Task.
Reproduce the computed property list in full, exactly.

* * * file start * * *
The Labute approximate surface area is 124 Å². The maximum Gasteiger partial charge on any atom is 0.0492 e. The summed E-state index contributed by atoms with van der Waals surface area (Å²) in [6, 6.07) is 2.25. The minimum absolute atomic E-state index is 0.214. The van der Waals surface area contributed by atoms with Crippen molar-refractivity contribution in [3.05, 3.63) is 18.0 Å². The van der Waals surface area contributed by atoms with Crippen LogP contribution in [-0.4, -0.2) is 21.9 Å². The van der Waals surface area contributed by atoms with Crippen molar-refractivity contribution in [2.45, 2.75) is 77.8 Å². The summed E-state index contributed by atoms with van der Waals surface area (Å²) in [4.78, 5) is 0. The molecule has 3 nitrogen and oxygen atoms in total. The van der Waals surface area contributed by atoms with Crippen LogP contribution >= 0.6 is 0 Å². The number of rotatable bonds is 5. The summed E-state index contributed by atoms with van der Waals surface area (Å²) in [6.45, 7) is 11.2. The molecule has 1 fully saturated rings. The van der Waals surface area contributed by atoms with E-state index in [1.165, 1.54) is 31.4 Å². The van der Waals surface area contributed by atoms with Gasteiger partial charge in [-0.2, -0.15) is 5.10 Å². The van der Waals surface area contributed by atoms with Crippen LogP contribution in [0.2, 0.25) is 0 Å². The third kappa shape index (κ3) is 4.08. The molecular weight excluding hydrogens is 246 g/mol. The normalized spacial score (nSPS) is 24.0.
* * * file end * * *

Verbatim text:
The Labute approximate surface area is 124 Å². The maximum Gasteiger partial charge on any atom is 0.0492 e. The summed E-state index contributed by atoms with van der Waals surface area (Å²) in [6, 6.07) is 2.25. The minimum absolute atomic E-state index is 0.214. The van der Waals surface area contributed by atoms with Crippen molar-refractivity contribution in [3.05, 3.63) is 18.0 Å². The van der Waals surface area contributed by atoms with Crippen LogP contribution in [-0.4, -0.2) is 21.9 Å². The van der Waals surface area contributed by atoms with Crippen molar-refractivity contribution in [2.45, 2.75) is 77.8 Å². The summed E-state index contributed by atoms with van der Waals surface area (Å²) in [4.78, 5) is 0. The molecule has 3 nitrogen and oxygen atoms in total. The van der Waals surface area contributed by atoms with Crippen LogP contribution >= 0.6 is 0 Å². The number of rotatable bonds is 5. The summed E-state index contributed by atoms with van der Waals surface area (Å²) in [6.45, 7) is 11.2. The molecule has 1 fully saturated rings. The van der Waals surface area contributed by atoms with E-state index in [1.165, 1.54) is 31.4 Å². The van der Waals surface area contributed by atoms with Gasteiger partial charge in [-0.2, -0.15) is 5.10 Å². The van der Waals surface area contributed by atoms with Crippen LogP contribution in [0.2, 0.25) is 0 Å². The third kappa shape index (κ3) is 4.08. The molecular weight excluding hydrogens is 246 g/mol. The normalized spacial score (nSPS) is 24.0.